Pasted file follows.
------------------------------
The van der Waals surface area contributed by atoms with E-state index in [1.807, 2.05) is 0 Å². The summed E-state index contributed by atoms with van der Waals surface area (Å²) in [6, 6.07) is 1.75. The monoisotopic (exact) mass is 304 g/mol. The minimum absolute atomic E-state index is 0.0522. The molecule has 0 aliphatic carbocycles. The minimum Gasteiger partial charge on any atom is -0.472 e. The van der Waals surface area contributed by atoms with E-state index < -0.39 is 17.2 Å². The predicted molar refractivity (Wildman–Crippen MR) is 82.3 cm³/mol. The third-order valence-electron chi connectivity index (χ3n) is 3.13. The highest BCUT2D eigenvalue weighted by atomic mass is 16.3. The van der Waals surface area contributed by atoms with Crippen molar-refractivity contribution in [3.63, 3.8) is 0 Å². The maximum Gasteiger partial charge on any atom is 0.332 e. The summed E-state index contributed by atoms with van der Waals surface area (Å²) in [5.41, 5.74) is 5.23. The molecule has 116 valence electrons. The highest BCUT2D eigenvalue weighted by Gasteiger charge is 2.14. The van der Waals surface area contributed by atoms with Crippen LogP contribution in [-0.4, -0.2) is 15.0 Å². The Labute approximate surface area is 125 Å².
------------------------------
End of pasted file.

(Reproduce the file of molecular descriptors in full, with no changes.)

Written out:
The van der Waals surface area contributed by atoms with E-state index in [1.807, 2.05) is 0 Å². The summed E-state index contributed by atoms with van der Waals surface area (Å²) in [6, 6.07) is 1.75. The monoisotopic (exact) mass is 304 g/mol. The minimum absolute atomic E-state index is 0.0522. The molecule has 0 aliphatic carbocycles. The minimum Gasteiger partial charge on any atom is -0.472 e. The van der Waals surface area contributed by atoms with E-state index < -0.39 is 17.2 Å². The predicted molar refractivity (Wildman–Crippen MR) is 82.3 cm³/mol. The third-order valence-electron chi connectivity index (χ3n) is 3.13. The highest BCUT2D eigenvalue weighted by atomic mass is 16.3. The van der Waals surface area contributed by atoms with Crippen molar-refractivity contribution in [3.63, 3.8) is 0 Å². The maximum Gasteiger partial charge on any atom is 0.332 e. The summed E-state index contributed by atoms with van der Waals surface area (Å²) in [5.41, 5.74) is 5.23. The molecule has 116 valence electrons. The highest BCUT2D eigenvalue weighted by Gasteiger charge is 2.14. The van der Waals surface area contributed by atoms with Crippen LogP contribution in [-0.4, -0.2) is 15.0 Å². The Labute approximate surface area is 125 Å².